A contracture is a fixed tightening of muscle, tendons, ligaments, or skin. It prevents normal movement of the associated body part and can cause permanent deformity.
A contracture develops when the normally elastic connective tissues are replaced by inelastic fibrous tissue. This makes the affected area resistant to stretching and prevents normal movement.
Contractures occur primarily in the skin, underlying tissues, muscle, tendons and joint areas. The most common causes are scarring and lack of use (due to immobilization or inactivity):
- Dupuytren’s contracture
- Claw hand
- Foot drop (the foot points downward)
- Wrist drop (the wrist cannot be lifted)
- Volkmann’s contracture
- Becker’s muscular dystrophy
- Cerebral palsy
- Duchenne’s muscular dystrophy
- Injury (including burns)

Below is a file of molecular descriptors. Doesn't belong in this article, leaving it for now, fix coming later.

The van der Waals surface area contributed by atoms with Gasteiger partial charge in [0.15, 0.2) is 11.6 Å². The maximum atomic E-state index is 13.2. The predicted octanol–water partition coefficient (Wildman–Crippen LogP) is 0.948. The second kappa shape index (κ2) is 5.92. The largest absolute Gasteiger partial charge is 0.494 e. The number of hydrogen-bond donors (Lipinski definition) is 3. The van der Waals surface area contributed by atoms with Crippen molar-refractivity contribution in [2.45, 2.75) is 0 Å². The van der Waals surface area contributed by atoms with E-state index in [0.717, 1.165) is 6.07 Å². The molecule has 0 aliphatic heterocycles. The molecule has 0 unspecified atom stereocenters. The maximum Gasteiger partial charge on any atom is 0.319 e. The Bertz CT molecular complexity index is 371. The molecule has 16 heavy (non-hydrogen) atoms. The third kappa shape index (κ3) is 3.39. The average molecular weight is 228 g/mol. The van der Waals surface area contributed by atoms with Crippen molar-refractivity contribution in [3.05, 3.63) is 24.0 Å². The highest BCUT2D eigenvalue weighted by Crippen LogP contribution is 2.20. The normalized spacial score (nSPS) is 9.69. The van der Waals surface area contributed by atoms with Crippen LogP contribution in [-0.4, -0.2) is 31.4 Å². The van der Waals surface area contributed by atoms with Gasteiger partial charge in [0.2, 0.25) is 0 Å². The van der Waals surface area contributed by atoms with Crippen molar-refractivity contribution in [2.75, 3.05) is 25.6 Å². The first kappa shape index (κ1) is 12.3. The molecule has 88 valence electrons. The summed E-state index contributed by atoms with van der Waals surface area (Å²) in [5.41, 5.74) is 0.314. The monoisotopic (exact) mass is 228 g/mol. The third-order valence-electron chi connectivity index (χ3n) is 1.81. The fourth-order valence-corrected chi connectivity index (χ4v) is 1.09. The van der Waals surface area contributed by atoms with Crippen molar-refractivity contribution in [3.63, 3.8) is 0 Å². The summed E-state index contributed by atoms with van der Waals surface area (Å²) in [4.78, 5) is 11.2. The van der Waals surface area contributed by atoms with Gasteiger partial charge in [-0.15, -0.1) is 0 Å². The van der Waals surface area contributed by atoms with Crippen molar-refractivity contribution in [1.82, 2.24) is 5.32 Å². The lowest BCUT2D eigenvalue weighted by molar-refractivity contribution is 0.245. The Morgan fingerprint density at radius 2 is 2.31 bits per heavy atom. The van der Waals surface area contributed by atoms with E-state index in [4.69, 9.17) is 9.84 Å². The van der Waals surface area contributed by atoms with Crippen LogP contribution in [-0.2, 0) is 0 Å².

- Reduced use (for example, from immobilization)
- Damage or degeneration of the nerves
- Inherited disorders (such as muscular dystrophy)
Home care continues the care that the health care provider prescribes. For example, physical therapy exercises must be continued at home.
Call your health care provider if
- A contracture seems to be developing.
- You notice a decreased ability to move a joint.
What to expect at your health care provider’s office
Your health care provider will perform a physical examination and ask questions about your tightness or limited movement, such as:
- When did it start?
- How would you describe it? Where is it located? How bad is it?
- How much movement is there?
- What other symptoms are also present?
Depending on the cause and type of contracture, diagnostic testing (such as an x-ray) may be necessary.
Physical therapy, orthopedic braces, or surgery may be helpful for some types of contractures.
by Martin A. Harms, M.D.
All ArmMed Media material is provided for information only and is neither advice nor a substitute for proper medical care. Consult a qualified healthcare professional who understands your particular history for individual concerns.